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Electronic Recycling

Smart cities and the importance of e-recycling

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A cityscape at dusk features tall skyscrapers and residential buildings, with digital connection lines overlaying the image. A logo in the top left corner reads "Urban Recycling" with a green leaf icon, emphasizing the importance of the disposal of electronic waste.

Technological advancements

Technological advancements are at the heart of building future or “smart” cities around the world. A digital infrastructure forms the foundation of a smart city, and proper disposal of electronic waste is essential for a healthy environment for residents.

Aerial view of a multi-lane highway intersection with cars and trucks, overlaid with digital icons representing technology and connectivity.

Population increase

Experts estimate that 55% of the global population lives in cities today, and this number is expected to double by 2050. Therefore, every future city must provide as safe and healthy an environment as possible. Since people will reside within a small geographical area, city planners are focusing on the issue of air pollution. E-mobility is a priority. Emphasize public transportation, promote electric vehicles, and create infrastructure that supports walking and biking.

About future cities

Urban scene at twilight or night with light trails from moving vehicles on a multi-lane road, tall buildings in the background, and "Urban Recycling" logo in the top right corner.

Technological achievements force us to reimagine how we live, work, live, work, and play. Future cities will be dense urban hubs.

 Most will be located inland and connected by high-speed rail. Each city will be built with natural features in mind, with food, water, and recreation readily available within the confines of the hub and solar walls and windows in every building. They will repurpose wastewater and landfills for human use.

Master plans

In April 2022, South Korea proposed the construction of a floating city on an autonomous rock to the United Nations. The design hopes to be a prototype for coastal communities affected by climate change, such as rising sea levels.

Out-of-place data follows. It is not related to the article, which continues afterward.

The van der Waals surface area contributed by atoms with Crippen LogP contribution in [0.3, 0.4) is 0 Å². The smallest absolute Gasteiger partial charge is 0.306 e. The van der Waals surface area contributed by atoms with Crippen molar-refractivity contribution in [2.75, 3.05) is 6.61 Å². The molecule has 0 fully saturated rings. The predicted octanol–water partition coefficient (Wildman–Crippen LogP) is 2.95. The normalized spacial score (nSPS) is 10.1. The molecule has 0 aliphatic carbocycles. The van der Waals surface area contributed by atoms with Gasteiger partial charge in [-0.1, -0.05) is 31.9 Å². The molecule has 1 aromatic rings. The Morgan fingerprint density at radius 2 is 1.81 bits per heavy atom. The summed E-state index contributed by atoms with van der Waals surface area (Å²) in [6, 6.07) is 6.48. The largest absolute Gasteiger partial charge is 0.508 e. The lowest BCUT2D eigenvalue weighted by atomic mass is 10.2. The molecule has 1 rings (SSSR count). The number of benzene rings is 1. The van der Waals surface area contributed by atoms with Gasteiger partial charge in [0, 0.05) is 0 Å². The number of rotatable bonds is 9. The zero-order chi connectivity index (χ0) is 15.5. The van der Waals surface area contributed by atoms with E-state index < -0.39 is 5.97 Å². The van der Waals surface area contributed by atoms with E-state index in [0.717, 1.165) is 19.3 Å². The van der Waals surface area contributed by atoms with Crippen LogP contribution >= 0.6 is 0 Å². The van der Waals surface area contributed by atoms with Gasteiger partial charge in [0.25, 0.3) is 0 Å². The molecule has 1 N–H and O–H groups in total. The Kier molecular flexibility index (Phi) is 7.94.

In Saudi Arabia, designs for a 100-mile-long linear city are underway. If all goes to plan, cars and their harmful carbon emissions will be replaced by high-speed, autonomous transit. Construction is already underway, and completion is expected by 2030.

In the United States, a billionaire wants to create Telosa, a sustainable city that will be a “global standard for urban living.” Although they have not yet identified a location, the plan prioritizes green spaces, renewable power sources for the city, and onsite water cleaning and reuse.

Energy management system

A smart city must be able to use its physical infrastructure efficiently. An urban hub of the future will likely employ an energy management system, or EMS, which is a network of devices capable of controlling energy usage. Essential components include sensors to monitor temperature output, controllers to receive information sent by the sensors, and controlled devices such as HVAC or lighting systems.

Electronic recycling solutions

A blue recycling bin overflows with electronic waste, including computer monitors, keyboards, and cables, against a cloudy sky background.

Americans are estimated to generate about 4.3 million tons of electronic waste annually. E-recycling is a way to reuse electronic waste, such as old or obsolete cell phones, computers, and batteries. The process helps to keep hazardous materials out of landfills. In addition, e-recycling prevents billions of pounds of CO₂ greenhouse gas emissions.

Local governments and companies like Apple, Dell, and Best Buy plan to ensure proper handling of electronic waste in future cities. For example, IBM is developing software programs enabling smart cities to manage utilities and other municipal services with minimal waste. Here at Urban E Recycling, we understand that managing electronic waste is essential to planning for sustainable urban living. It’s all about conserving resources, saving energy, and ensuring safe and healthy living standards for future businesses and residents.           

A woman in a green dress holding a laptop shows her commitment to sustainability.

Mother Nature doesn’t want your old computers but we do.


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Mother Nature doesn’t want your old computers but we do. 

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